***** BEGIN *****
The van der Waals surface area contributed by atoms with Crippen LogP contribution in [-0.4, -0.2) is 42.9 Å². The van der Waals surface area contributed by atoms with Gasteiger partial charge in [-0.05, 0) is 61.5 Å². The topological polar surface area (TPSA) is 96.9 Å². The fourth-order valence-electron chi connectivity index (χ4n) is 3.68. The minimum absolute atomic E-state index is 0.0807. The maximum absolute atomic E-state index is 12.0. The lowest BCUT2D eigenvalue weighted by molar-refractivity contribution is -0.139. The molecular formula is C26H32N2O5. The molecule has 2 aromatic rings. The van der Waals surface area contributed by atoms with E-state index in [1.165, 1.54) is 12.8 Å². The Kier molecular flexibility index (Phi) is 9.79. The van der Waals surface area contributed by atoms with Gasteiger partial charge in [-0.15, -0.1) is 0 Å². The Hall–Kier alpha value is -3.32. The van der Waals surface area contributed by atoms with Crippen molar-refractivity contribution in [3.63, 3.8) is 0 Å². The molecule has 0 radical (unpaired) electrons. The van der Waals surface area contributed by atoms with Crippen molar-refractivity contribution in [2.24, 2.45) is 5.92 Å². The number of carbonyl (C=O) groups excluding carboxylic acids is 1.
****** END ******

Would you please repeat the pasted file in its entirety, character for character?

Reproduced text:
The van der Waals surface area contributed by atoms with Crippen LogP contribution in [-0.4, -0.2) is 42.9 Å². The van der Waals surface area contributed by atoms with Gasteiger partial charge in [-0.05, 0) is 61.5 Å². The topological polar surface area (TPSA) is 96.9 Å². The fourth-order valence-electron chi connectivity index (χ4n) is 3.68. The minimum absolute atomic E-state index is 0.0807. The maximum absolute atomic E-state index is 12.0. The lowest BCUT2D eigenvalue weighted by molar-refractivity contribution is -0.139. The molecular formula is C26H32N2O5. The molecule has 2 aromatic rings. The van der Waals surface area contributed by atoms with E-state index in [1.165, 1.54) is 12.8 Å². The Kier molecular flexibility index (Phi) is 9.79. The van der Waals surface area contributed by atoms with Gasteiger partial charge in [-0.15, -0.1) is 0 Å². The Hall–Kier alpha value is -3.32. The van der Waals surface area contributed by atoms with Crippen molar-refractivity contribution in [3.63, 3.8) is 0 Å². The molecule has 0 radical (unpaired) electrons. The van der Waals surface area contributed by atoms with Crippen molar-refractivity contribution in [2.24, 2.45) is 5.92 Å². The number of carbonyl (C=O) groups excluding carboxylic acids is 1.